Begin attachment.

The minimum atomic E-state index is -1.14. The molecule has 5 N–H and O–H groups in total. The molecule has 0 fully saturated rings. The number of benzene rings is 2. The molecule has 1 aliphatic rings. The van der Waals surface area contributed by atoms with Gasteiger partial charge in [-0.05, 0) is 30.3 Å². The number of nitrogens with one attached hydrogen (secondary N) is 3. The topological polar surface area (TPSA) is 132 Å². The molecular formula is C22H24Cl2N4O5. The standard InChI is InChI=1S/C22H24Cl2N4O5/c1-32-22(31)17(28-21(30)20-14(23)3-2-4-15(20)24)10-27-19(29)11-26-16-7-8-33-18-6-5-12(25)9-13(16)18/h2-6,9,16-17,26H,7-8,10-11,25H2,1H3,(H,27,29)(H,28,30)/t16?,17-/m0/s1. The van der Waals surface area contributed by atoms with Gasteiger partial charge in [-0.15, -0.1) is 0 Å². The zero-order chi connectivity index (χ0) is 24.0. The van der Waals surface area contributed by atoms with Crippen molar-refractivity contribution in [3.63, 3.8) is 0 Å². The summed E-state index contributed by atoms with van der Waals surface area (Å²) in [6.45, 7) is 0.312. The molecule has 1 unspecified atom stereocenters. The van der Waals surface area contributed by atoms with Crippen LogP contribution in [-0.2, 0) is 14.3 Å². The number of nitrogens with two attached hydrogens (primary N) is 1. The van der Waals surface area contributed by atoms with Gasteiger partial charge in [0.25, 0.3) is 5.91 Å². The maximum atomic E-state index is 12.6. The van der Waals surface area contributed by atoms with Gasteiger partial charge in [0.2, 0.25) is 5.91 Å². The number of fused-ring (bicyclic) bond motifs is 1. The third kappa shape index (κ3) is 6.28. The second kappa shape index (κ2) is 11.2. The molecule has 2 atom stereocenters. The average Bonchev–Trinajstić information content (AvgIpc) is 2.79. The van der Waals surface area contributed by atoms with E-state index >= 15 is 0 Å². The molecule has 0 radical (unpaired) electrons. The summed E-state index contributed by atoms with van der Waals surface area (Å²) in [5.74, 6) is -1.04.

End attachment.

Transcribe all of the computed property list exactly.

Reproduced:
The minimum atomic E-state index is -1.14. The molecule has 5 N–H and O–H groups in total. The molecule has 0 fully saturated rings. The number of benzene rings is 2. The molecule has 1 aliphatic rings. The van der Waals surface area contributed by atoms with Gasteiger partial charge in [-0.05, 0) is 30.3 Å². The number of nitrogens with one attached hydrogen (secondary N) is 3. The topological polar surface area (TPSA) is 132 Å². The molecular formula is C22H24Cl2N4O5. The standard InChI is InChI=1S/C22H24Cl2N4O5/c1-32-22(31)17(28-21(30)20-14(23)3-2-4-15(20)24)10-27-19(29)11-26-16-7-8-33-18-6-5-12(25)9-13(16)18/h2-6,9,16-17,26H,7-8,10-11,25H2,1H3,(H,27,29)(H,28,30)/t16?,17-/m0/s1. The van der Waals surface area contributed by atoms with Gasteiger partial charge in [-0.15, -0.1) is 0 Å². The zero-order chi connectivity index (χ0) is 24.0. The van der Waals surface area contributed by atoms with Crippen molar-refractivity contribution in [3.63, 3.8) is 0 Å². The summed E-state index contributed by atoms with van der Waals surface area (Å²) in [6.45, 7) is 0.312. The molecule has 1 unspecified atom stereocenters. The van der Waals surface area contributed by atoms with Crippen LogP contribution in [-0.2, 0) is 14.3 Å². The number of nitrogens with two attached hydrogens (primary N) is 1. The van der Waals surface area contributed by atoms with Gasteiger partial charge in [0.25, 0.3) is 5.91 Å². The maximum atomic E-state index is 12.6. The van der Waals surface area contributed by atoms with Gasteiger partial charge in [0.2, 0.25) is 5.91 Å². The number of fused-ring (bicyclic) bond motifs is 1. The third kappa shape index (κ3) is 6.28. The second kappa shape index (κ2) is 11.2. The molecule has 2 atom stereocenters. The average Bonchev–Trinajstić information content (AvgIpc) is 2.79. The van der Waals surface area contributed by atoms with E-state index >= 15 is 0 Å². The molecule has 0 radical (unpaired) electrons. The summed E-state index contributed by atoms with van der Waals surface area (Å²) in [5.74, 6) is -1.04.